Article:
Limits of interpretation: critiquing a lay reading of the 14th Amendment
By Kristopher A. Nelson
in July 2012
500 words / 3 min. The Fourteenth Amendment to the Constitution of the United States remains arguably one of the most controversial, complex, and challenging pieces of Constitutional text.
Note: this post is from 2012. Evaluate with care and in light of later events.
The Fourteenth Amendment to the Constitution of the United States remains arguably one of the most controversial, complex, and challenging pieces of Constitutional text. It is also the subject of my third article in a series on typical problems in lay readings of the Constitution.
The Amendment has five sections, but it is the first that inspires most interpreters (see also
If the Fourteenth Amendment didn’t exist, could Obama still be President?:
Section 1. All persons born or naturalized in the United States, and subject to the jurisdiction thereof, are citizens of the United States and of the State wherein they reside. No State shall make or enforce any law which shall abridge the privileges or immunities of citizens of the United States; nor shall any State deprive any person of life, liberty, or property, without due process of law; nor deny to any person within its jurisdiction the equal protection of the laws.
The various sentences and phrases of Section 1 are generally referred to as (1) the Citizenship Clause; (2) the Privileges and Immunities Clause (it has been almost entirely ignored by the Court, which has instead preferred to favor the power of individual states to do as they wish); (2) the Due Process Clause; and (3) the Equal Protection Clause.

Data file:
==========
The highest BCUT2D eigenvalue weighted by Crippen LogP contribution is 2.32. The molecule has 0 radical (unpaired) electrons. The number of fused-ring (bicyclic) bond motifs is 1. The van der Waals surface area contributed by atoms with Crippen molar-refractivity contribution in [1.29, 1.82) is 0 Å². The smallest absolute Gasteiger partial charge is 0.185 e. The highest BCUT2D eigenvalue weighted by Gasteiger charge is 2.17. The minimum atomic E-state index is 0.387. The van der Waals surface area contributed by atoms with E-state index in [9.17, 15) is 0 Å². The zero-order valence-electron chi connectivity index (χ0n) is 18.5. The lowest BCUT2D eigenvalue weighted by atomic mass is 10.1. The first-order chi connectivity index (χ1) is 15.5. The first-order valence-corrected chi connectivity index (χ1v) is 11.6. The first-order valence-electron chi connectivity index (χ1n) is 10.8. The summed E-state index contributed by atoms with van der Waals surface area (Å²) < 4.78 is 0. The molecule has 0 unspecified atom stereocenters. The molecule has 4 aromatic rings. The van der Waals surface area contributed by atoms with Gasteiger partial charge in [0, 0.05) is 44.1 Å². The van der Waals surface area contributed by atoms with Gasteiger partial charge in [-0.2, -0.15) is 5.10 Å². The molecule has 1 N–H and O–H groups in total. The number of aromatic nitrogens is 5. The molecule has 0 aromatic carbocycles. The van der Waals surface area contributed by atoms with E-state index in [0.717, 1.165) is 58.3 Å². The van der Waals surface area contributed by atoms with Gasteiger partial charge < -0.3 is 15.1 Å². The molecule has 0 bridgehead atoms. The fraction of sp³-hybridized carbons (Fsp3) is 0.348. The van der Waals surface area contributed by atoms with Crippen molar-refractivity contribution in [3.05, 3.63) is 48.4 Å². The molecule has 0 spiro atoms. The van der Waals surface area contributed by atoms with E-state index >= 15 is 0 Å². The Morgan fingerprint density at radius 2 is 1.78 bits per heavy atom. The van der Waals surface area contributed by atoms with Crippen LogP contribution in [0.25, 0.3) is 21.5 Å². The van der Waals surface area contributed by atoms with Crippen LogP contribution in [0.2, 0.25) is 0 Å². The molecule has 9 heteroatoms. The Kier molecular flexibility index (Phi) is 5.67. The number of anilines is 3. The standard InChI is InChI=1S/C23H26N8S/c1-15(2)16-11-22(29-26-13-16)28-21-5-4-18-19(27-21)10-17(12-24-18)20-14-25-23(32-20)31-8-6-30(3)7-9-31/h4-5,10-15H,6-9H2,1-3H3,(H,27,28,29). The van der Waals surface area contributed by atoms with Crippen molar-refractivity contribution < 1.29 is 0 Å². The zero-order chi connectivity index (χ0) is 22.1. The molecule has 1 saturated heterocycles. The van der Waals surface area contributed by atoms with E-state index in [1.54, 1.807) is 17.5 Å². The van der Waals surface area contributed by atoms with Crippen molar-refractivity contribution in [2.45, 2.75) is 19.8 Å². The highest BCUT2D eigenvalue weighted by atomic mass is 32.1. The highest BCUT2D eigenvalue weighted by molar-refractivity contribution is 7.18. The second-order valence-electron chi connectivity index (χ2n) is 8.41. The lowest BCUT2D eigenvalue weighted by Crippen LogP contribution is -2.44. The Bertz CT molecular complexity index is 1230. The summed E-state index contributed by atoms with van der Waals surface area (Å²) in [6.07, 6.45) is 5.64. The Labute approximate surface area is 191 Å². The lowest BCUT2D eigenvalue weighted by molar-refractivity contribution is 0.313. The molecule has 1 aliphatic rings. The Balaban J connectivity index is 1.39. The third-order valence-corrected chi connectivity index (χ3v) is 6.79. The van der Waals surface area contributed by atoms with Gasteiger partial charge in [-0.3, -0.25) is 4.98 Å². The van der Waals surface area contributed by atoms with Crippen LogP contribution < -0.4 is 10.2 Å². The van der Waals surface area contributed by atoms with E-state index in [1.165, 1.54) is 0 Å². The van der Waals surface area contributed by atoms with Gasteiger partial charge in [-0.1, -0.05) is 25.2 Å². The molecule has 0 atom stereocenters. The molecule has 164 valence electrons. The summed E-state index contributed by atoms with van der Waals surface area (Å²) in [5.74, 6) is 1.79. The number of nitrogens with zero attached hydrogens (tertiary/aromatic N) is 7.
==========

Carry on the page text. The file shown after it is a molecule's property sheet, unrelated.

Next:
Michael J. Nellet’s “How The Left Redefined The Term ‘Rights’” highlights one rightward-leaning interpretation of the Amendment:
The argument of “equal protection under the law” being thrown around by social activists today and especially the Democrats … has also distorted what the 14th Amendment says. It is clearly spelled out … and pertains to either American-born citizens or “Naturalized” citizens, period!
Reading Section 1 should make it clear that Nellett’s argument that the 14th Amendment “pertains to either American-born citizens or ‘Naturalized’ citizens, period” actually applies only to the Citizenship Clause (and likely to the Privileges and Immunities Clause), not to the 14th Amendment as a whole.
The Due Process Clause specifically says “any person,” while the Equal Protection Clause specifically says “any person within its jurisdiction.” (Both apply only to individual states, but the Fifth Amendment is considered to provide equivalent protection against the federal government, and it refers to “any person.”)
The 14th Amendment underdetermines possible readings — in other words, more than one interpretation is reasonably possible — but Nellett’s mistake illustrates my point that this does not mean that any reading is possible. Nellett is wrong when he writes,
In other words, if you come to this country ILLEGALLY, the only right you have is to be deported right away back to your country of residence, PERIOD.
Whatever exact rights to due process you may have are subject to interpretation, but the Constitution is clear that even “illegals” have some such rights.